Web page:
Do you have adblock enabled?
 
If you can read this, either the style sheet didn't load or you have an older browser that doesn't support style sheets. Try clearing your browser cache and refreshing the page.

(Geek.com)   Hackers compromise four million hotel locks using a small device hidden inside a standard dry erase marker   (geek.com ) divider line
    More: Interesting, dry-erase  
•       •       •

9331 clicks; posted to Geek » on 05 Oct 2012 at 1:40 PM (3 years ago)   |   Favorite    |   share:  Share on Twitter share via Email Share on Facebook   more»



Voting Results (Smartest)
View Voting Results: Smartest and Funniest


Archived thread
2012-10-05 03:49:12 PM  
2 votes:
Why is it such news that hotel rooms aren't safe? They never have been. They're as safe as they can be cheaply made to be while using interchangeable locks.
2012-10-05 01:44:26 PM  
2 votes:
And this is worrysome, yet all the highly paid and thoroughly vetted hotel staff with master keys aren't a problem for you?
2012-10-05 11:50:35 AM  
2 votes:

ZAZ: Have you ever really stopped to think about how secure those hotel keycards and electronic locks are?

I've stopped to think about how the law of most or all states protects hotels from lawsuits over stolen property left in hotel rooms. They only need to make guests feel secure.


ah yes, our ever precious illusion of safety. ye gods, we can't have anything shattering THAT now can we?

incidentally, I'm wondering how difficult it would be to build one of these things. I kinda suck with hardware and could use the practice.
2012-10-05 08:50:01 PM  
1 vote:
I worked for a company that designs these kinds of locks over ten years ago. It was known then too. It's an industry based in tradition and security through obscurity, and some old PICs too.
2012-10-05 08:42:57 PM  
1 vote:
2012-10-05 06:43:51 PM  
1 vote:
I can open any hotel/motel door.

*knock*knock* "I'm here with your extra pillows."
2012-10-05 05:21:34 PM  
1 vote:

ApatheticMonkey: MikeSass: What a waste of bandwidth. That article imparted no additional infomation beyond what was in Subby's headline. It doesn't even hint at what sort of strategy was used, how it might be plausible, or even how stupid an idea it is when getting into a hotel room through other methods is so much easier.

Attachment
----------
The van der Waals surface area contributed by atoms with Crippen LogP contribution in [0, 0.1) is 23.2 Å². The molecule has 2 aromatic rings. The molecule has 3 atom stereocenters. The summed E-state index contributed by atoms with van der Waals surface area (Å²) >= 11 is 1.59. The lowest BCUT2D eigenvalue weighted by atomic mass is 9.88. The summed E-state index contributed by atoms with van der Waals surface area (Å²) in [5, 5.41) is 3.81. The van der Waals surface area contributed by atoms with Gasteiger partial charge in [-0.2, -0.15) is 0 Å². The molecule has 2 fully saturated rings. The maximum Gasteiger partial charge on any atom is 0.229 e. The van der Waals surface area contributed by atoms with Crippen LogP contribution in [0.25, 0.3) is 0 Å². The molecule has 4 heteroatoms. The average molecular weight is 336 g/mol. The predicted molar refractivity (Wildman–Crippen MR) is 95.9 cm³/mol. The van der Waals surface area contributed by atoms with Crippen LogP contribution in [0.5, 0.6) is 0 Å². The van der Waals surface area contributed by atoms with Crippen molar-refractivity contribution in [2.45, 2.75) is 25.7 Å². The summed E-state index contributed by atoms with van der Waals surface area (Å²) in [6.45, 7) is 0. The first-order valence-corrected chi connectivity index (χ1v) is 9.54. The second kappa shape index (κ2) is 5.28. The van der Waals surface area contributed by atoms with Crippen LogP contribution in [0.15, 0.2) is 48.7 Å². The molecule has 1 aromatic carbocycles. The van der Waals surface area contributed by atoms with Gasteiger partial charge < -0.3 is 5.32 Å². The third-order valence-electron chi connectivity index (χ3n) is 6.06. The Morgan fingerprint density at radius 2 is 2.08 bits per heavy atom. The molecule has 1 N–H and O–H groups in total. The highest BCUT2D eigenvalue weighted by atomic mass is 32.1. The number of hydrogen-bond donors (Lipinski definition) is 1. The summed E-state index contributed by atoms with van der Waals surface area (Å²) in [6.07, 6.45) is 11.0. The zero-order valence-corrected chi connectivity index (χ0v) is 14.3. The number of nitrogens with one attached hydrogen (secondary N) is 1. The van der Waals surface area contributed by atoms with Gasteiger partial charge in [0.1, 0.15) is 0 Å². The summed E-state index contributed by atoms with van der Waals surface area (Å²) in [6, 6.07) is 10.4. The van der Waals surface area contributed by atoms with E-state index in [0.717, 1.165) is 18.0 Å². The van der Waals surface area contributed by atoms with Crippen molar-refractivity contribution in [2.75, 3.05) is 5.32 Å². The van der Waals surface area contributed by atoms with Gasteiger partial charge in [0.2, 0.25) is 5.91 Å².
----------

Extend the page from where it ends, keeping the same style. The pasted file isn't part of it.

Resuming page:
Fail.

There's a whitepaper out there. Just google it.


Or go to any decent infosec of physec conference.

This is not exactly a new exploit.

(I think Shmoocon had one of these as part of their lock picking courses last year)
2012-10-05 05:18:07 PM  
1 vote:

MikeSass: What a waste of bandwidth. That article imparted no additional infomation beyond what was in Subby's headline. It doesn't even hint at what sort of strategy was used, how it might be plausible, or even how stupid an idea it is when getting into a hotel room through other methods is so much easier.

Fail.


There's a whitepaper out there. Just google it.
2012-10-05 02:09:12 PM  
1 vote:
"The company responsible for the popular locks, Onity, has promised that it is going to find a fix to this exploit."

... in future models. The 4+ million that are already in place will still be vulnerable.
2012-10-05 01:17:59 PM  
1 vote:
That looks stupid easy to build.
ZAZ [TotalFark]
2012-10-05 11:38:52 AM  
1 vote:
Have you ever really stopped to think about how secure those hotel keycards and electronic locks are?

I've stopped to think about how the law of most or all states protects hotels from lawsuits over stolen property left in hotel rooms. They only need to make guests feel secure.
 
Displayed 11 of 11 comments

View Voting Results: Smartest and Funniest


This thread is archived, and closed to new comments.

Continue Farking
Submit a Link »
On Twitter






In Other Media


  1. Links are submitted by members of the Fark community.

  2. When community members submit a link, they also write a custom headline for the story.

  3. Other Farkers comment on the links. This is the number of comments. Click here to read them.

  4. Click here to submit a link.

Report